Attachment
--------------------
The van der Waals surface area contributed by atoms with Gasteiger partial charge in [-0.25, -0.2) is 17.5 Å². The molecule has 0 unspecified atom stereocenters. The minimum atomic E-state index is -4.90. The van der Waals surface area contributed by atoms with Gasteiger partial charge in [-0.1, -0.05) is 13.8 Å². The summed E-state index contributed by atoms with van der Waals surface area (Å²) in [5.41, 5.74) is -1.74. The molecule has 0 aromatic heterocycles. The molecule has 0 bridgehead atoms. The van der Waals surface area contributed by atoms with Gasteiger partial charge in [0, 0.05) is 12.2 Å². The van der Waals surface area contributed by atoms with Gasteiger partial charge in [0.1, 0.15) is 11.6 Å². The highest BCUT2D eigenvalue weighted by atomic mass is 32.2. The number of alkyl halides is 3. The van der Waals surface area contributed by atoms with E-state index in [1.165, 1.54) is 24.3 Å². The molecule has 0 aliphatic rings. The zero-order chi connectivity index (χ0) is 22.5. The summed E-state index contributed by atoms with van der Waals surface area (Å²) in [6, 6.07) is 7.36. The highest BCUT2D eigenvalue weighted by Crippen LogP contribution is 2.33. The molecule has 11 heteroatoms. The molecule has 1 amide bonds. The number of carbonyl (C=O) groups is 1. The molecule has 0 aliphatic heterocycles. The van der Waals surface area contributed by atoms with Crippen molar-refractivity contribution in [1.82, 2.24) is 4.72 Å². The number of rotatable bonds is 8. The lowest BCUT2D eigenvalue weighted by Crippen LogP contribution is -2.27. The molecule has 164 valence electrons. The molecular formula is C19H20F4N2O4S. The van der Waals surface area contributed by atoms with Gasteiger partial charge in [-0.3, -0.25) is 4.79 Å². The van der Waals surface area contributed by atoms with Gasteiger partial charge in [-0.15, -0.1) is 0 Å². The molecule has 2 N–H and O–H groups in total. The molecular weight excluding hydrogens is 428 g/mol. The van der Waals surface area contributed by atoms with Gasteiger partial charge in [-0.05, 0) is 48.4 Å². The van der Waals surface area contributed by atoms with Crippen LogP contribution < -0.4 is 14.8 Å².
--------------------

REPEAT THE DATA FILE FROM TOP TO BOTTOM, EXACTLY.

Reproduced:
The van der Waals surface area contributed by atoms with Gasteiger partial charge in [-0.25, -0.2) is 17.5 Å². The molecule has 0 unspecified atom stereocenters. The minimum atomic E-state index is -4.90. The van der Waals surface area contributed by atoms with Gasteiger partial charge in [-0.1, -0.05) is 13.8 Å². The summed E-state index contributed by atoms with van der Waals surface area (Å²) in [5.41, 5.74) is -1.74. The molecule has 0 aromatic heterocycles. The molecule has 0 bridgehead atoms. The van der Waals surface area contributed by atoms with Gasteiger partial charge in [0, 0.05) is 12.2 Å². The van der Waals surface area contributed by atoms with Gasteiger partial charge in [0.1, 0.15) is 11.6 Å². The highest BCUT2D eigenvalue weighted by atomic mass is 32.2. The number of alkyl halides is 3. The van der Waals surface area contributed by atoms with E-state index in [1.165, 1.54) is 24.3 Å². The molecule has 0 aliphatic rings. The zero-order chi connectivity index (χ0) is 22.5. The summed E-state index contributed by atoms with van der Waals surface area (Å²) in [6, 6.07) is 7.36. The highest BCUT2D eigenvalue weighted by Crippen LogP contribution is 2.33. The molecule has 11 heteroatoms. The molecule has 1 amide bonds. The number of carbonyl (C=O) groups is 1. The molecule has 0 aliphatic heterocycles. The van der Waals surface area contributed by atoms with Crippen molar-refractivity contribution in [1.82, 2.24) is 4.72 Å². The number of rotatable bonds is 8. The lowest BCUT2D eigenvalue weighted by Crippen LogP contribution is -2.27. The molecule has 164 valence electrons. The molecular formula is C19H20F4N2O4S. The van der Waals surface area contributed by atoms with Gasteiger partial charge in [-0.3, -0.25) is 4.79 Å². The van der Waals surface area contributed by atoms with Gasteiger partial charge in [-0.15, -0.1) is 0 Å². The molecule has 2 N–H and O–H groups in total. The molecular weight excluding hydrogens is 428 g/mol. The van der Waals surface area contributed by atoms with Gasteiger partial charge in [-0.05, 0) is 48.4 Å². The van der Waals surface area contributed by atoms with Crippen LogP contribution < -0.4 is 14.8 Å².